KELOWNA – An appeal by the owner of Jake, the first-time offending dog that was sentenced to death for biting another dog late last year, was unsuccessful and it will be euthanized by the Regional District of Central Okanagan.
Jake is an eight-year-old presa canario that escaped from his enclosure in Peachland on New Year’s Day 2015. He and another dog belonging to Drew Panton bit an elderly Lhasa apso named Charley, which was later put down because of his injuries.
The regional district seized both Jake and another dog named Buddy that was also involved in the altercation and sought a dangerous dog order, despite this being the first time either dog hurt another. After a hearing Aug. 4, Judge Anne Wallace ordered that Jake be euthanized but Buddy be returned to Panton.
At a Supreme Court appeal Dec. 9 Panton spoke on behalf of Jake, saying Judge Wallace made a mistake and asked that Jake be returned to him with conditions.
Today, Jan. 19, Wallace’s decision was upheld.
“I’m devastated by it but it was a real stretch,” Panton said after receiving the decision by email. “I didn’t have a lot of chance to begin with. Jake's going to go down but he’s going to save a lot of dogs by bringing this case to court.”
The regional district submitted that Provincial Court judges have no jurisdiction to make conditional orders but Justice Ron Skolrood says in his decision that owners must have a way to appeal a decision made by the regional district.
“That would effectively remove the determination whether a dog was sufficiently dangerous to warrant its destruction from the court to the animal control officer. It would deprive the dog’s owner of any meaningful hearing into what should be the essential question – whether the dog is dangerous enough to warrant its destruction,” he says in his decision.
Panton said he didn’t think a dog that has no history of aggression should be euthanized after one dog fight but Wallace, in her original decision, declared Jake a “grave threat to other dogs.”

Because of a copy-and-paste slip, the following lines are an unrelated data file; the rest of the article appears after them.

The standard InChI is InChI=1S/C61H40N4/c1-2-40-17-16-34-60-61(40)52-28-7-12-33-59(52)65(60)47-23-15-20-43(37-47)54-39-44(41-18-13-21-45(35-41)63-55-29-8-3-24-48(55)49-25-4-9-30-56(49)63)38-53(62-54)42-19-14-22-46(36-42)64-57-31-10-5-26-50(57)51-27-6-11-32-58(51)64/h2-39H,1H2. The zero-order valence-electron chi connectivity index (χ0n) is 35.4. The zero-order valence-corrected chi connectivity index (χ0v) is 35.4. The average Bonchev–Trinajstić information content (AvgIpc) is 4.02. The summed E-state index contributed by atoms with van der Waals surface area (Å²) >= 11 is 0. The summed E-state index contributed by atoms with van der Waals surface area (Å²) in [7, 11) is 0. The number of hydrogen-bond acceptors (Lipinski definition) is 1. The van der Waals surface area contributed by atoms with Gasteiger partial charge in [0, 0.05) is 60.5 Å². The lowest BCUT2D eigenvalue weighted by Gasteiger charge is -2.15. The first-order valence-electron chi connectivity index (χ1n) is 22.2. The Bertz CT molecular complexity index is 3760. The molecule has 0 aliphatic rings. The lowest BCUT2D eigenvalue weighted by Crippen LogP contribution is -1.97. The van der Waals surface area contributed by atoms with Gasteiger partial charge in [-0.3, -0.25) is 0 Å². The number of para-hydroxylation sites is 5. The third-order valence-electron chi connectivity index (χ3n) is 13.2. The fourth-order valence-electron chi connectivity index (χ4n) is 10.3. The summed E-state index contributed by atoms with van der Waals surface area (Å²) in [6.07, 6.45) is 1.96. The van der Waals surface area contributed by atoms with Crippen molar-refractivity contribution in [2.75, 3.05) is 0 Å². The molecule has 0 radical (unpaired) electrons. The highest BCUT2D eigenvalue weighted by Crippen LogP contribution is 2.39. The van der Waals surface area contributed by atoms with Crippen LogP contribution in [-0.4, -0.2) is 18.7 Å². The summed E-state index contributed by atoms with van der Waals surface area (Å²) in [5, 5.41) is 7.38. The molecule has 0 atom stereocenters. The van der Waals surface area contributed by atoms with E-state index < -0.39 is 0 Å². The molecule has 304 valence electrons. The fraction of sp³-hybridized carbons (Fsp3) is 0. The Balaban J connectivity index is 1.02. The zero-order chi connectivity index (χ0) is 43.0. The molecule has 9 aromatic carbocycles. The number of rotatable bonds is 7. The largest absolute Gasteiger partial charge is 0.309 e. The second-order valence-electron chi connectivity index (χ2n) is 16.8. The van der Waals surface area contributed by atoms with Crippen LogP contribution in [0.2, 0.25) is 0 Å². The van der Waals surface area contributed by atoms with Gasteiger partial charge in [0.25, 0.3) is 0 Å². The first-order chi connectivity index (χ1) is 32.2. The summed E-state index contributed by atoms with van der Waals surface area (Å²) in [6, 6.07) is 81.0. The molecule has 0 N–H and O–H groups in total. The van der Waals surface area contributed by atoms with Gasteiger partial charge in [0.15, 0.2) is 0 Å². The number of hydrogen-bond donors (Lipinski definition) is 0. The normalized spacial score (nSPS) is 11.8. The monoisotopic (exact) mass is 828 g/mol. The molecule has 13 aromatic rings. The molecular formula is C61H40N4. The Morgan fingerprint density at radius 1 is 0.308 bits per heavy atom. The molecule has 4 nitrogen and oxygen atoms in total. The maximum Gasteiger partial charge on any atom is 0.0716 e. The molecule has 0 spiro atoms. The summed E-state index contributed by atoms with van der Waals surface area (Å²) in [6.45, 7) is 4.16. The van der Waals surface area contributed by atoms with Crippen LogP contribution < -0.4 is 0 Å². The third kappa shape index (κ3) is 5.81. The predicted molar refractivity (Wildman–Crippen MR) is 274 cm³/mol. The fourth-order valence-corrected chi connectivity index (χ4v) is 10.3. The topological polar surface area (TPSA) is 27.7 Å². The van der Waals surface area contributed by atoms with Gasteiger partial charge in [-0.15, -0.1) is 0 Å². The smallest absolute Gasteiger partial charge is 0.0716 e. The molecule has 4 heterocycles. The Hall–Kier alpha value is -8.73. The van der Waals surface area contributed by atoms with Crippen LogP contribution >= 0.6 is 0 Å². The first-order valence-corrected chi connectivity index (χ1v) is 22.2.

“No person was bitten by either of these dogs,” Panton said in court. “After being kicked and hit, he did not retaliate… that should have qualified him for a conditional release.”
Two dog behaviour experts also testified that both Buddy and Jake were friendly to people but the regional district and Judge Wallace felt there was enough evidence that Jake represents a danger to the public.
The regional district also asked the judge to force Panton to pay back the $22,000 incurred by housing Jake while he awaited his fate but that was denied because those are costs incurred while discharging its obligations towards the public. The District may seek from Panton impound costs for providing care and shelter from the date of Judge Wallace’s order on September 3 to the date of the appeal on Dec. 9.
Panton considers this a small victory.
“I may have lost the battle but I won the war against the regional district,” he says. “The Supreme Court has told them they don’t care what the bylaw says they care what the judge says. Somebody had to stop the regional district from empowering themselves.”
Panton is hopeful he will get one last chance to see the dog he calls “one of the loves of his life” before he is euthanized.
“I can’t think that they’ll stick a needle in him before I can see him,” he says.
To contact the reporter for this story, email Adam Proskiw at firstname.lastname@example.org or call 250-718-0428. To contact the editor, email email@example.com or call 250-718-2724.
— This story was updated at 4:15 p.m. Jan. 19 to include a statement from the District regarding their option to seek reimbursement for housing and care from Sept. 3 to Dec. 9.